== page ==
The main page of graveyards.com lists a number of "Graveyards and Mausolea" that I have explored and photographed. This number, updated automatically each night, is simply the count of database entries that I have marked as "visited"; all of these have a photograph. It includes locations of several different types, as detailed below.
The database can be accessed through the "Cemetery List" links. Most of the entries come from the US Geological Survey, which gives names of cemeteries (and other features) with state, county, latitude and longitude. I have imported their data into my own database, adding many entries that were not known to the USGS, and deleting some that are incorrect.
|Each entry in the "Graveyards.com Cemetery List" represents either a graveyard, a group of closely related graveyards, or a mausoleum that exists outside of a graveyard. Mausolea located inside a graveyard do not receive a separate entry.|
These are the types of locations that receive entries of their own:
Miscellaneous locations that may contain human or animal remains that I do not include in my listings: private collections of ashes; places where ashes have been scattered; temporary and illicit burial sites of murder victims; other temporary sites such as morgues and funeral parlors; reliquaries and other places with minute amounts of remains.
Most of the Jewish "cemeteries" in the Chicago area are actually groupings of several small cemeteries. Jewish Graceland, for example, consists of four cemeteries, with no clear dividing lines between them - but the entire complex is less than one city block in size. At the other extreme, Waldheim Jewish Cemeteries includes three hundred small cemeteries, most of them with their own entrances. The exact boundaries are often unclear to anyone not intimately familiar with the location.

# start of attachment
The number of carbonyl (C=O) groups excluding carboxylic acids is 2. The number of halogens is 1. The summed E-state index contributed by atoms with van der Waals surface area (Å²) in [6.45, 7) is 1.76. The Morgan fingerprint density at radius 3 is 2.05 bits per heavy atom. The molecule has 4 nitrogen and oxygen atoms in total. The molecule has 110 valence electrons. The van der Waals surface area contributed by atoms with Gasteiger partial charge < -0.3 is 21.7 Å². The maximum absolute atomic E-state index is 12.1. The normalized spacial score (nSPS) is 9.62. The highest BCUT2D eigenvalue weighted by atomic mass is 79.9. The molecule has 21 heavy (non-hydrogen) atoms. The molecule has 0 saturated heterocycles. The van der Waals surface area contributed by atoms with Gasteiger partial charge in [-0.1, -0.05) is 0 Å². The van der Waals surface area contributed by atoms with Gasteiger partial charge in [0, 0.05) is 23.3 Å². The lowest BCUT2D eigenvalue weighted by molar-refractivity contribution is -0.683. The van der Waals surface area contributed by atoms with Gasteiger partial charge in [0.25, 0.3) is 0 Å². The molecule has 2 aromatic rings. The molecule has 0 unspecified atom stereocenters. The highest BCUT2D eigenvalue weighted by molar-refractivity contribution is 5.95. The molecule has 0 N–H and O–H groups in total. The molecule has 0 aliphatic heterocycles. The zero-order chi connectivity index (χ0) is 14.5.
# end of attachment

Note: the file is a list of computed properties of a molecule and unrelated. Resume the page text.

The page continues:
To keep the database manageable, I have elected to ignore the small Jewish cemeteries that exist within a larger grouping, and instead treat the entire group as a single unit - thus you will find only one entry for Jewish Graceland, not four. However, where the USGS has already made separate entries, I have preserved these - thus you will find four entries for the cemetery complex that includes Mount Mayriv. Waldheim, the largest Jewish cemetery grouping, also has four entries rather than three hundred.
Graveyards may directly adjoin, without a clear border between, with or without a separate entrance. These are given separate entries, if they have a sign, entrance, or distinct identity. Consider the nonsectarian Randhill Park Cemetery; it is enclosed within the same walls as Shalom Memorial Park, a Jewish cemetery; inside there is no fence between them, but they have separate entrances, hours, and criteria for burial. Similarly, Alton City Cemetery and Alton National Cemetery are within the same enclosure but have separate entrances, and are treated as two cemeteries.
Another case is that of graveyards that are wholly enclosed by another graveyard - surrounded on all sides, without an entrance of their own. These are given a separate entry if there is some visual indicator - such as a sign or monument - that it is, or was, a separate graveyard. One example is Crown Hill National Cemetery, a military cemetery that is entirely contained within Indianapolis' Crown Hill Cemetery - at the center of Crown Hill, not at an edge. Crown Hill also contains a section where remains from two defunct cemeteries have been relocated - Green Lawn and Rhoads - each with a monument; these receive separate entries as well.
Mausolea - buildings intended to contain human remains permanently - are included in the listings only if they are not within a graveyard. Portland Memorial Mausoleum is a large community mausoleum that has no attached graveyard, and thus receives a separate entry. Rosehill Mausoleum, which is almost as large and spectacular, does not receive an entry of its own; it is considered a feature of Rosehill Cemetery.
A very small mausoleum such as that of Ira Couch will be listed if it is outside of a cemetery - in this case it is all that remains of a location that once was Chicago's City Cemetery.